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I guess these are capacitors... but I'm not sure. What are they exactly and how do I read their stripes?

enter image description here

The above picture gives the impression that the background is white paper, but it looks far from white, which obscures the colors of the parts. If the background is indeed white, then here is a fixed version. One of these two should be edited out once we know which one is the correct representation.

enter image description here

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    \$\begingroup\$ Clean your camera lens. The blooming around light areas is so bad that it's hard to identify the colors. Try to think about reflections and background too when you ask others to look at your pictures. \$\endgroup\$ Feb 27, 2012 at 19:07
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    \$\begingroup\$ @OlinLathrop He is improving though... His last question didn't even have a photo :-) \$\endgroup\$
    – Kellenjb
    Feb 27, 2012 at 19:23
  • \$\begingroup\$ I'm ignoring your sarcasm... This is from a mobile phone camera in a dark room without flash light. \$\endgroup\$
    – bot47
    Feb 27, 2012 at 21:11
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    \$\begingroup\$ @OlinLathrop I think you need to ease up a bit on the picture quality requirements. There is no reason the picture needs to have completely perfect whites. I can read all of the colors on the first image just fine. In fact, I find the first image much easier to look at since the colors are slightly softer. \$\endgroup\$
    – Kellenjb
    Feb 28, 2012 at 13:26
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    \$\begingroup\$ Also, there is no reason we should ever be telling someone the specific values of all of those capacitors. This is not what the OP wanted at all. He wanted to know how to figure out the value, not have us give it to him. For this reason there really is no value in having perfect color. All we needed was the general idea of what the things looked like in order to confirm that they were capacitors, the very first image he posted was plenty good for this to be done. \$\endgroup\$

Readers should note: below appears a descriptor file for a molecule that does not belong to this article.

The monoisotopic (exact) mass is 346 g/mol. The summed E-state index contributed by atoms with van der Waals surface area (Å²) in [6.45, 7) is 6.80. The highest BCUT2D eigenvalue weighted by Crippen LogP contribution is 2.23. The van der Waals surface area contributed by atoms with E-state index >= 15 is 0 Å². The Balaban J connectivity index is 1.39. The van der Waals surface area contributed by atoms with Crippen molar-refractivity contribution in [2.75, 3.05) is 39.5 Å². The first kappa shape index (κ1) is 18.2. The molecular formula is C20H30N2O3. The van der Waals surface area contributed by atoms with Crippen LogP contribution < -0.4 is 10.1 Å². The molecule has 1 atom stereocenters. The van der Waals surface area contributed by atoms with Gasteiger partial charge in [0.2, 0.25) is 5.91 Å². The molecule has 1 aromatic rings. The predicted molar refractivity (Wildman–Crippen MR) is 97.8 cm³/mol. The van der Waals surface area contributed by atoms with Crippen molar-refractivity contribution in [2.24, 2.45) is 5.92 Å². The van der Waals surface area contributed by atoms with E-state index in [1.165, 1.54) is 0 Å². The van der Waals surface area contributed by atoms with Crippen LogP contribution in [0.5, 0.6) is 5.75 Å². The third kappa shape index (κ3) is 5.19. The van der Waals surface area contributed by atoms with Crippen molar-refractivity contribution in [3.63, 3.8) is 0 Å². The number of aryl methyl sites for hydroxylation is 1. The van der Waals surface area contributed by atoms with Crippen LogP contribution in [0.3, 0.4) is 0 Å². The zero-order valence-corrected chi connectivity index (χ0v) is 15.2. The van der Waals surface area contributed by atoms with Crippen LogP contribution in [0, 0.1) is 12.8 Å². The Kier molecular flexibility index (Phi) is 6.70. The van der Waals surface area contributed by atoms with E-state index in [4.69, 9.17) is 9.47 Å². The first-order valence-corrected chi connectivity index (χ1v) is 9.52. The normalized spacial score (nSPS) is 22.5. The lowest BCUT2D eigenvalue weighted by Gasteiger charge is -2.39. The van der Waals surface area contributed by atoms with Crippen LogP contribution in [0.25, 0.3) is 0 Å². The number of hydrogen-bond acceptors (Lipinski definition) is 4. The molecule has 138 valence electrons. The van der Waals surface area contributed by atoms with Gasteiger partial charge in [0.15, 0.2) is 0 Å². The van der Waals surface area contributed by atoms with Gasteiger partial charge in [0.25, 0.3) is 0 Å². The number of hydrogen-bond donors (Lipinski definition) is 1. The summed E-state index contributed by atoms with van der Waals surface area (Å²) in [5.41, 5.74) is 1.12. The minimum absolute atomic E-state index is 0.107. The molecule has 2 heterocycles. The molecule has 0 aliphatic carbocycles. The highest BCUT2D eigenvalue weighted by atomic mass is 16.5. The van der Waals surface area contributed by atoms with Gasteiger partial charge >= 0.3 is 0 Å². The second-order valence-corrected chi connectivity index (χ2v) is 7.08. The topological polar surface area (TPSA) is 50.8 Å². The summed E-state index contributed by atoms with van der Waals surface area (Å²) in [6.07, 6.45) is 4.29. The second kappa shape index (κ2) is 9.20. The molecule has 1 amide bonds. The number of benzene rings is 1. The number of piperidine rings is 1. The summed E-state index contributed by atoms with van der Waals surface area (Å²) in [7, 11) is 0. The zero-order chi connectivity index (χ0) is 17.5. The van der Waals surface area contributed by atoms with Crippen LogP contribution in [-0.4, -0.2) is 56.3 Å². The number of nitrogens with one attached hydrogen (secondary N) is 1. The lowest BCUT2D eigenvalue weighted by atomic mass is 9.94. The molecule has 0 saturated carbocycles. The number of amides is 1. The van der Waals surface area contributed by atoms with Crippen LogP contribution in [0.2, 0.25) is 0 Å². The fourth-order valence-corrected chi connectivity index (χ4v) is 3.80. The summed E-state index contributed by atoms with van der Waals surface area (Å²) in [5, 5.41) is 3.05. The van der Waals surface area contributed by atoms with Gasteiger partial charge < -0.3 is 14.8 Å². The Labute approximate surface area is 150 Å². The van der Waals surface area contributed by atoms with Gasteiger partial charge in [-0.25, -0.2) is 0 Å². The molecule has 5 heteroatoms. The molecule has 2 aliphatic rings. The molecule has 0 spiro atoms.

– Kellenjb
    Feb 28, 2012 at 13:58

1 Answer 1

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They are film capacitors, typically ranging from a few nF up to a few uF. The colour code is similar to that for resistors, and read from the top.

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  • \$\begingroup\$ Like this one? csgnetwork.com/capcccalc.html \$\endgroup\$
    – bot47
    Feb 27, 2012 at 21:19
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    \$\begingroup\$ Your DMM should be able to tell you the capacitance. \$\endgroup\$ Feb 27, 2012 at 21:51
  • \$\begingroup\$ Not all DMMs have capacitance modes. In fact very few do until you get into some of the higher end DMMs. \$\endgroup\$
    – Kellenjb
    Feb 27, 2012 at 22:28
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    \$\begingroup\$ BK2709B <== I have this $100 DMM. I guess I shouldn't assume I have the baseline functionality in my equipment. :) \$\endgroup\$ Feb 27, 2012 at 22:42
  • \$\begingroup\$ I wasn't trying to say that you can't get a DMM with capacitance measurement for cheap, rather I was just trying to say that it isn't typical. I would also bet many hobbyist would consider $100 for a DMM on the higher end of their price range. \$\endgroup\$
    – Kellenjb
    Feb 27, 2012 at 22:47

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